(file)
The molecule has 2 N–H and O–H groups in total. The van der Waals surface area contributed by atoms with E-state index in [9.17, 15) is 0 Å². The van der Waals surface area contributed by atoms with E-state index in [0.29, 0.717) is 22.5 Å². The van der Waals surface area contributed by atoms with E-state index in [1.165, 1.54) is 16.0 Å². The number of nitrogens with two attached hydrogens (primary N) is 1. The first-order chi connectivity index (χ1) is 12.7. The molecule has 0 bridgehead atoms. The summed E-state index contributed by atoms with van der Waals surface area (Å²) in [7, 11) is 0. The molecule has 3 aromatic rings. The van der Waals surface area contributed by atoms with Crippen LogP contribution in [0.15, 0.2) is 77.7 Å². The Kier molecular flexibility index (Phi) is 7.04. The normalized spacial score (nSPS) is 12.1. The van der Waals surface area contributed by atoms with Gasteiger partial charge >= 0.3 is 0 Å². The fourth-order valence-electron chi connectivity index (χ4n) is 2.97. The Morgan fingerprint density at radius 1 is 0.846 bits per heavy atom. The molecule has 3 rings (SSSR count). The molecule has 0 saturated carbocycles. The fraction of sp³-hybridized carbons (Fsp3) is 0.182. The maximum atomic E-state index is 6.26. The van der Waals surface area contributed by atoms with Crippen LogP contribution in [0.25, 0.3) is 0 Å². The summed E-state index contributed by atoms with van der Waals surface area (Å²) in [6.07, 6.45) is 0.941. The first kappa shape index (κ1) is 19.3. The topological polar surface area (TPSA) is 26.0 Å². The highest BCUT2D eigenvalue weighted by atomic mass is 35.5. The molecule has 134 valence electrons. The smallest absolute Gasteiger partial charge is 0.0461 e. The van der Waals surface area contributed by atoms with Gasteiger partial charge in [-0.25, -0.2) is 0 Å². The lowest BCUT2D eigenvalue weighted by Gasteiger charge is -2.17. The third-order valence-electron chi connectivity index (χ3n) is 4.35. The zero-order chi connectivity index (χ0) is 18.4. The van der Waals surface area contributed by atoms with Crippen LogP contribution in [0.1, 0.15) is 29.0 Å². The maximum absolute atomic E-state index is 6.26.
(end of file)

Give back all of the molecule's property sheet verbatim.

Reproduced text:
The molecule has 2 N–H and O–H groups in total. The van der Waals surface area contributed by atoms with E-state index in [9.17, 15) is 0 Å². The van der Waals surface area contributed by atoms with E-state index in [0.29, 0.717) is 22.5 Å². The van der Waals surface area contributed by atoms with E-state index in [1.165, 1.54) is 16.0 Å². The number of nitrogens with two attached hydrogens (primary N) is 1. The first-order chi connectivity index (χ1) is 12.7. The molecule has 0 bridgehead atoms. The summed E-state index contributed by atoms with van der Waals surface area (Å²) in [7, 11) is 0. The molecule has 3 aromatic rings. The van der Waals surface area contributed by atoms with Crippen LogP contribution in [0.15, 0.2) is 77.7 Å². The Kier molecular flexibility index (Phi) is 7.04. The normalized spacial score (nSPS) is 12.1. The van der Waals surface area contributed by atoms with Gasteiger partial charge >= 0.3 is 0 Å². The fourth-order valence-electron chi connectivity index (χ4n) is 2.97. The Morgan fingerprint density at radius 1 is 0.846 bits per heavy atom. The molecule has 3 rings (SSSR count). The molecule has 0 saturated carbocycles. The fraction of sp³-hybridized carbons (Fsp3) is 0.182. The maximum atomic E-state index is 6.26. The van der Waals surface area contributed by atoms with Crippen LogP contribution in [0.25, 0.3) is 0 Å². The summed E-state index contributed by atoms with van der Waals surface area (Å²) in [6.07, 6.45) is 0.941. The first kappa shape index (κ1) is 19.3. The topological polar surface area (TPSA) is 26.0 Å². The highest BCUT2D eigenvalue weighted by atomic mass is 35.5. The molecule has 134 valence electrons. The smallest absolute Gasteiger partial charge is 0.0461 e. The van der Waals surface area contributed by atoms with Gasteiger partial charge in [-0.25, -0.2) is 0 Å². The lowest BCUT2D eigenvalue weighted by Gasteiger charge is -2.17. The third-order valence-electron chi connectivity index (χ3n) is 4.35. The zero-order chi connectivity index (χ0) is 18.4. The van der Waals surface area contributed by atoms with Crippen LogP contribution in [0.1, 0.15) is 29.0 Å². The maximum absolute atomic E-state index is 6.26.